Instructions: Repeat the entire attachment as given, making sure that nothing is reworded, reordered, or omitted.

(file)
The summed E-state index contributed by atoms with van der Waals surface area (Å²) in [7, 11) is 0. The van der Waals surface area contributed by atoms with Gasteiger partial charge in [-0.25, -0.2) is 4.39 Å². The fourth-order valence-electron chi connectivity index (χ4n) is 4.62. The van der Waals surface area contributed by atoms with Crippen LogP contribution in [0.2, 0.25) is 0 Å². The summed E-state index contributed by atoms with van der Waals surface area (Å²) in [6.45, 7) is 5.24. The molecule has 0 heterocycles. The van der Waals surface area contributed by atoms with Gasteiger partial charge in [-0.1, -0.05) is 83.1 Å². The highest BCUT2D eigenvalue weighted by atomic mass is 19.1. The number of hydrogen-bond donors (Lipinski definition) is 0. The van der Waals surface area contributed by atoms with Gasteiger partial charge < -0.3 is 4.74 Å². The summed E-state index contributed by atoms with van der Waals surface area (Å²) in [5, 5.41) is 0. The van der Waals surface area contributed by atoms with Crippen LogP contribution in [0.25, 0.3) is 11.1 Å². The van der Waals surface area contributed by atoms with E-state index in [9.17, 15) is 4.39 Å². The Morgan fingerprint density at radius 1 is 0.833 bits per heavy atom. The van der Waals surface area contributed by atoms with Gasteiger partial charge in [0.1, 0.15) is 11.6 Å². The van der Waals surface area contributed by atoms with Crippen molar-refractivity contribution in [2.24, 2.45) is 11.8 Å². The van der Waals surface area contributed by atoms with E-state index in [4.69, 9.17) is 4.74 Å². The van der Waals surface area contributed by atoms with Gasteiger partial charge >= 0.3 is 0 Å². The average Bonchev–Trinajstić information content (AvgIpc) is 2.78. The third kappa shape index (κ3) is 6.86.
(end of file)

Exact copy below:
The summed E-state index contributed by atoms with van der Waals surface area (Å²) in [7, 11) is 0. The van der Waals surface area contributed by atoms with Gasteiger partial charge in [-0.25, -0.2) is 4.39 Å². The fourth-order valence-electron chi connectivity index (χ4n) is 4.62. The van der Waals surface area contributed by atoms with Crippen LogP contribution in [0.2, 0.25) is 0 Å². The summed E-state index contributed by atoms with van der Waals surface area (Å²) in [6.45, 7) is 5.24. The molecule has 0 heterocycles. The van der Waals surface area contributed by atoms with Gasteiger partial charge in [-0.1, -0.05) is 83.1 Å². The highest BCUT2D eigenvalue weighted by atomic mass is 19.1. The number of hydrogen-bond donors (Lipinski definition) is 0. The van der Waals surface area contributed by atoms with Gasteiger partial charge < -0.3 is 4.74 Å². The summed E-state index contributed by atoms with van der Waals surface area (Å²) in [5, 5.41) is 0. The van der Waals surface area contributed by atoms with Crippen LogP contribution in [0.25, 0.3) is 11.1 Å². The van der Waals surface area contributed by atoms with E-state index in [9.17, 15) is 4.39 Å². The Morgan fingerprint density at radius 1 is 0.833 bits per heavy atom. The van der Waals surface area contributed by atoms with Gasteiger partial charge in [0.1, 0.15) is 11.6 Å². The van der Waals surface area contributed by atoms with Crippen molar-refractivity contribution in [2.24, 2.45) is 11.8 Å². The van der Waals surface area contributed by atoms with E-state index in [4.69, 9.17) is 4.74 Å². The van der Waals surface area contributed by atoms with Gasteiger partial charge >= 0.3 is 0 Å². The average Bonchev–Trinajstić information content (AvgIpc) is 2.78. The third kappa shape index (κ3) is 6.86.